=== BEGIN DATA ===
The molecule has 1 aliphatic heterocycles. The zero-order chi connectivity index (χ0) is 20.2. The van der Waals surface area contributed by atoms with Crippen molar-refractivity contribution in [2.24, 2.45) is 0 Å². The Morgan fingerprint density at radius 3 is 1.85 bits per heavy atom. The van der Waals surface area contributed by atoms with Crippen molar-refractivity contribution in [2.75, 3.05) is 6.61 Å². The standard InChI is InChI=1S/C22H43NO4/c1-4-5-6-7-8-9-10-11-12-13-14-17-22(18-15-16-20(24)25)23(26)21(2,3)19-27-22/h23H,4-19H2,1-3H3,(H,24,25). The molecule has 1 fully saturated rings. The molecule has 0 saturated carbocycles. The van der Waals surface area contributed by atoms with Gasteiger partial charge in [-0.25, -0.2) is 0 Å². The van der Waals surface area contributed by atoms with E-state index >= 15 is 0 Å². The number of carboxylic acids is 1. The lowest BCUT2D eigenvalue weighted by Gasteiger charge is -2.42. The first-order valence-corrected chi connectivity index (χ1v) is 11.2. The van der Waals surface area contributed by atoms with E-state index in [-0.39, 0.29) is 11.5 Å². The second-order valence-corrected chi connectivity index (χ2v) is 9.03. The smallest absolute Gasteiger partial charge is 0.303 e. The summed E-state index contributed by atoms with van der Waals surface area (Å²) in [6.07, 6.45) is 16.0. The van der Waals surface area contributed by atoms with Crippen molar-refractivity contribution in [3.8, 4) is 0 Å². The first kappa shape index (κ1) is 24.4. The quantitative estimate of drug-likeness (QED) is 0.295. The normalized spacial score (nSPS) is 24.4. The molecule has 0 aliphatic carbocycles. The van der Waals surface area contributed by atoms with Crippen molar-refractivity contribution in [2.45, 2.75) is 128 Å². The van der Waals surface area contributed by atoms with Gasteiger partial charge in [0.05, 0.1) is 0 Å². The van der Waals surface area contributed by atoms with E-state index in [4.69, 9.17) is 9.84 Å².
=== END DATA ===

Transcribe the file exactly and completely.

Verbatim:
The molecule has 1 aliphatic heterocycles. The zero-order chi connectivity index (χ0) is 20.2. The van der Waals surface area contributed by atoms with Crippen molar-refractivity contribution in [2.24, 2.45) is 0 Å². The Morgan fingerprint density at radius 3 is 1.85 bits per heavy atom. The van der Waals surface area contributed by atoms with Crippen molar-refractivity contribution in [2.75, 3.05) is 6.61 Å². The standard InChI is InChI=1S/C22H43NO4/c1-4-5-6-7-8-9-10-11-12-13-14-17-22(18-15-16-20(24)25)23(26)21(2,3)19-27-22/h23H,4-19H2,1-3H3,(H,24,25). The molecule has 1 fully saturated rings. The molecule has 0 saturated carbocycles. The van der Waals surface area contributed by atoms with Gasteiger partial charge in [-0.25, -0.2) is 0 Å². The van der Waals surface area contributed by atoms with E-state index >= 15 is 0 Å². The number of carboxylic acids is 1. The lowest BCUT2D eigenvalue weighted by Gasteiger charge is -2.42. The first-order valence-corrected chi connectivity index (χ1v) is 11.2. The van der Waals surface area contributed by atoms with E-state index in [-0.39, 0.29) is 11.5 Å². The second-order valence-corrected chi connectivity index (χ2v) is 9.03. The smallest absolute Gasteiger partial charge is 0.303 e. The summed E-state index contributed by atoms with van der Waals surface area (Å²) in [6.07, 6.45) is 16.0. The van der Waals surface area contributed by atoms with Crippen molar-refractivity contribution in [3.8, 4) is 0 Å². The first kappa shape index (κ1) is 24.4. The quantitative estimate of drug-likeness (QED) is 0.295. The normalized spacial score (nSPS) is 24.4. The molecule has 0 aliphatic carbocycles. The van der Waals surface area contributed by atoms with Crippen molar-refractivity contribution in [2.45, 2.75) is 128 Å². The van der Waals surface area contributed by atoms with Gasteiger partial charge in [0.05, 0.1) is 0 Å². The van der Waals surface area contributed by atoms with E-state index in [4.69, 9.17) is 9.84 Å².